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SARCA now seem to include a slot bolt with Super Sarca anchors. This gives the option to restrict the travel of the shackle pin and shackle, completely eliminating travel if desired, and thus eliminating the problem some people see with slot travel.
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Old 01-20-2017, 04:18 AM   #4
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Bruce, I can barely grasp the reason for a slot, especially on +30 kg anchors. The bolt makes sense for anchor Luddites like me. Or better yet buy an anchor without the specious slot.
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Old 01-20-2017, 06:02 PM   #5
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Originally Posted by sunchaser View Post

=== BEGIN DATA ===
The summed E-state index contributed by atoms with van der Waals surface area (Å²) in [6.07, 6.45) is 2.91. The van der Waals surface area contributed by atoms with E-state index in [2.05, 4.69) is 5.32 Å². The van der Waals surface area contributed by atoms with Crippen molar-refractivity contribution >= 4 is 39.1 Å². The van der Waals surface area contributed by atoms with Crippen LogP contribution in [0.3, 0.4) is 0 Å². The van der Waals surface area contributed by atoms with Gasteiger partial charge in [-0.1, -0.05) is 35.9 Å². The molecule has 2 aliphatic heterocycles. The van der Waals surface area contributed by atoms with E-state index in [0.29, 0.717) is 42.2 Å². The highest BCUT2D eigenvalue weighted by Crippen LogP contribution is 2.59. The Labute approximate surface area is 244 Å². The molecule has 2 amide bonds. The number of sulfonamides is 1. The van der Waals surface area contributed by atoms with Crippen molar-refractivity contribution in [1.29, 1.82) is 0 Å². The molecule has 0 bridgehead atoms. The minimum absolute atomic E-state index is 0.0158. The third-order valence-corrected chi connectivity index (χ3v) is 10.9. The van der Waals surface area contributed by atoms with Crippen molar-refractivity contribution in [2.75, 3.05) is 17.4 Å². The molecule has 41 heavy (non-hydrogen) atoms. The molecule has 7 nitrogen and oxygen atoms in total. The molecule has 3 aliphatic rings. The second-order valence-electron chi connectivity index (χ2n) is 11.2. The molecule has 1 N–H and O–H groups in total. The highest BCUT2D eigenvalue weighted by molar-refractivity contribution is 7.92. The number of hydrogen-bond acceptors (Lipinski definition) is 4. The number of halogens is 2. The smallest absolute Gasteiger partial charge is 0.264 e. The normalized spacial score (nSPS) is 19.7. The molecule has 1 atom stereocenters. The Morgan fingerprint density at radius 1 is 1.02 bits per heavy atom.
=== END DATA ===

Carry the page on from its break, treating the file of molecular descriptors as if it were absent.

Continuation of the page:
Bruce, I can barely grasp the reason for a slot, especially on +30 kg anchors. The bolt makes sense for anchor Luddites like me. Or better yet buy an anchor without the specious slot.
Now Tom, a seasoned cruiser like you knows the idea is: on retrieve the shackle slides to the blade end, changing the lift point and anchor angle to shank down vertical, so the so well set high holding anchor can be broken free, when otherwise it might not. (Apologies to Rex Francis if I got that wrong).
Making slot use optional by including the bolt may widen appeal to someone who doesn`t want the slot system but otherwise wants the anchor design.
Be good to see comparative tests:1) with the slot bolt preventing shackle slide, and 2) with the slot operation unrestricted. Steve, are you watching?
Unreliable memory says another brand, ? Rocna, has/had both slot and conventional end of shank attachment hole.
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Old 01-20-2017, 07:24 PM   #6
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The slot serves two functions. Often it comes in handy to break out a very deeply embedded anchor, thus making retrieval much less demanding on the lifting gear. It really just potentiates or enhances the already common practice of motoring slowly back over the anchor to break it out.